amor sceleratus habendi;” lastly, let him learn so to look upon the honours, the pomp, and greatness of the world, as to look through them. Fools indeed are apt to be blown up by them and to sacrifice all for them: sometimes venturing their heads only to get a feather in their caps.*

SENSUALITY.+

The wicked and sensual part of the world are only concerned to find scope and room enough to wallow in; if they can but have it, whence they have it troubles not their thoughts; saying grace is no part of their meal; they feed and grovel like swine under an oak, filling themselves with the mast, but never so much as looking up either to the boughs that bore, or the hands that shook it down.

* Vol. iii. 104.

+ See ante, p. 39.

THE PROSPERITY OF FOOLS.*

Why the prosperity of fools proves destructive to them, is, because prosperity has a peculiar force to abate men's virtues, and to heighten their corruptions. Prosperity and ease upon an unsanctified impure heart, is like the sun-beams upon a dunghill, it raises many filthy, noisome exhalations. The same soldiers, who in hard service, and in the battle are in perfect subjection to their leaders, in peace and luxury are apt to mutiny and rebel. That corrupt affection which has lain, as it were, dead and frozen in the midst of distracting businesses or under adversity, when the sun of pros

* Bacon, in his Essay on Adversity, says,—The virtue of prosperity is temperance, the virtue of adversity is fortitude, which in morals is the more heroical virtue. Prosperity is the blessing of the Old Testament, adversity is the blessing of the New, which carrieth the greater benediction, and the clearer revelation of God's favour. Yet even in the Old Testament, if you listen to David's harp, you shall hear as many hearse-like airs as carols; and the pencil of the Holy Ghost hath laboured more in describing the afflictions of Job than the felicities of Solomon. Prosperity is not without many fears and distastes; and adversity is not without comfort and hopes. We see in needle works and embroideries, it is more pleasing to have a lively work upon a sad and solemn ground, than to have a dark and melancholy work upon a lightsome ground ; judge, therefore, of the pleasure of the heart by the pleasure of the eye. Certainly virtue is like precious odours, most fragrant when they are incensed, or crushed ; for prosperity doth best discover vice, but adversity doth best discover virtue.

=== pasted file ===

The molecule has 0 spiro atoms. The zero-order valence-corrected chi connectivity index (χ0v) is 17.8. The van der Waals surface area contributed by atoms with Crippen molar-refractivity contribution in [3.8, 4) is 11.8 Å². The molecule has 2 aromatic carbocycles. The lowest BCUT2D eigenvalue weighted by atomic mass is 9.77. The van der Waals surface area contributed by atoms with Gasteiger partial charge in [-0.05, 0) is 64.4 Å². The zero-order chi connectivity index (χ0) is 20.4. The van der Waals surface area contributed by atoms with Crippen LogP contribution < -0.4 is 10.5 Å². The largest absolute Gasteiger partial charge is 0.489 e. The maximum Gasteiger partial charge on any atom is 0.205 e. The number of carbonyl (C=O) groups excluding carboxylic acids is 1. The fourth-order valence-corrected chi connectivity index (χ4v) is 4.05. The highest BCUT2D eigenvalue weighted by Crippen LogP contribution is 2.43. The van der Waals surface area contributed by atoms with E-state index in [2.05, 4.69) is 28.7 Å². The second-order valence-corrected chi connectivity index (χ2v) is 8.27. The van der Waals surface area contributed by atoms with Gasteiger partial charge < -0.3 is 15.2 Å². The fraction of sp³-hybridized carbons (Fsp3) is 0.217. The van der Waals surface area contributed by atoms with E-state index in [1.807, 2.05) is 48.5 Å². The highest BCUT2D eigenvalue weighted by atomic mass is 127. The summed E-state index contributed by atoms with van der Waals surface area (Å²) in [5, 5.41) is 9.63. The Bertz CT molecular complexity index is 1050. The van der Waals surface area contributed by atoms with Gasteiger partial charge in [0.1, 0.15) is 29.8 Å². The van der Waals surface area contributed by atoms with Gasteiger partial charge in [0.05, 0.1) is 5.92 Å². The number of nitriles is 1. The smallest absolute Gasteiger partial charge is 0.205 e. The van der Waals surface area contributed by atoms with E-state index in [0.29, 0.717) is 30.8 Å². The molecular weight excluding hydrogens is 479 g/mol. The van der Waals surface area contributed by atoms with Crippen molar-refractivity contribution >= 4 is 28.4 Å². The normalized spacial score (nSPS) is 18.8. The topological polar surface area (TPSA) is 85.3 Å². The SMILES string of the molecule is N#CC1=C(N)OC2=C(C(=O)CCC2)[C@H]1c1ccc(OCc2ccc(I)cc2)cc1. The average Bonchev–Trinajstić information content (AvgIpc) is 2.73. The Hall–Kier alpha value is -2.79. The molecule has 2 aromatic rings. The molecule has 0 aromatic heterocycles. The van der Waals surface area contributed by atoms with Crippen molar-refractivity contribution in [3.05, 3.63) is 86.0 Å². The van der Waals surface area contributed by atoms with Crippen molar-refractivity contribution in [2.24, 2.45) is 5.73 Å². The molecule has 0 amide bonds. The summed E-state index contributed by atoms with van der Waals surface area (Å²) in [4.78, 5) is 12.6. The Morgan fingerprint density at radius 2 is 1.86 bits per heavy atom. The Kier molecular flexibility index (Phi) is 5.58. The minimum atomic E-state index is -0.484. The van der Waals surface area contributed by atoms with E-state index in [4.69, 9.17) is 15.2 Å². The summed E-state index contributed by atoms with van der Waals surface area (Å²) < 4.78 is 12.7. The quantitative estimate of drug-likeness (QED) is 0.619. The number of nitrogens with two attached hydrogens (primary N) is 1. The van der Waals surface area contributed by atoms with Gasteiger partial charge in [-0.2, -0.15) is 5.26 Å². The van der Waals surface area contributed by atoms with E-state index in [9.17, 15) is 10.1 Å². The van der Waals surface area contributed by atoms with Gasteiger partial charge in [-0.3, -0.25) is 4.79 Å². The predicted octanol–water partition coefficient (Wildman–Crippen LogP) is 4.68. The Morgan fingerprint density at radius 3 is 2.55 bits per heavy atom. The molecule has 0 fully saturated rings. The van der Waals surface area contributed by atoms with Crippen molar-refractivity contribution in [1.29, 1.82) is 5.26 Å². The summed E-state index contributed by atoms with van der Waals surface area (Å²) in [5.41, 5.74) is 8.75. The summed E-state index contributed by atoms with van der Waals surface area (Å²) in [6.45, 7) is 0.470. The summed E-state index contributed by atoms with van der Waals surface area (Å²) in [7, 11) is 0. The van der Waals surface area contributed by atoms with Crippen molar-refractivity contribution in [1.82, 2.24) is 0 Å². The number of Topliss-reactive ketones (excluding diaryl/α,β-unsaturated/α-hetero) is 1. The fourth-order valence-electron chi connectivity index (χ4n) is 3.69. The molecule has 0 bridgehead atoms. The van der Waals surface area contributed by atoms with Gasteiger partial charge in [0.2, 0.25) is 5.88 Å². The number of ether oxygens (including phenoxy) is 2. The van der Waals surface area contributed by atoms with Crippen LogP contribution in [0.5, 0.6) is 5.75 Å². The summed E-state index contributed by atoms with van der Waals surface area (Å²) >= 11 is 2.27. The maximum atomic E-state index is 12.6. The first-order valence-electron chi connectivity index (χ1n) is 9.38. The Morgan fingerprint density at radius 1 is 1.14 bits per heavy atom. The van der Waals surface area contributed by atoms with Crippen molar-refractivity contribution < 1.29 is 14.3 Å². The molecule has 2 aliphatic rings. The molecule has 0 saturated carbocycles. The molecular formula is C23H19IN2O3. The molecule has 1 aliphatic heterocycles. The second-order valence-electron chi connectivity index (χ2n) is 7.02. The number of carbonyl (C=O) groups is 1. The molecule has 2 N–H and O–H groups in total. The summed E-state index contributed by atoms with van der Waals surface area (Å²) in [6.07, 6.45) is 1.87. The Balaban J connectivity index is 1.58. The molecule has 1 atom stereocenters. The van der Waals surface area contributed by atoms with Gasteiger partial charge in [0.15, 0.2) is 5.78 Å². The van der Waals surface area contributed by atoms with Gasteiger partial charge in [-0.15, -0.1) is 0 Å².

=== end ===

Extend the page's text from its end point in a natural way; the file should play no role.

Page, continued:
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perity has shined upon it, then like a snake it presently recovers its former strength and venom.*

THE GLORY OF THE CLERGY.

God is the fountain of honour, and the conduit by which he conveys it to the sons of men, are virtues and generous practices. Some indeed may please and promise themselves high matters from full revenues, stately palaces, court interests, and great dependances. But that which makes the clergy glorious, is to be knowing in their profession, unspotted in their lives, active and laborious in their charges, bold and resolute in opposing seducers, and daring to look vice in the face though never so potent and illustrious. And lastly, to be gentle, courteous, and compassionate to all. These are our robes, and our maces, our escutcheons and highest titles of honour.t

* Mud walls swell when the sun shines upon them.
† Vol. i. 264.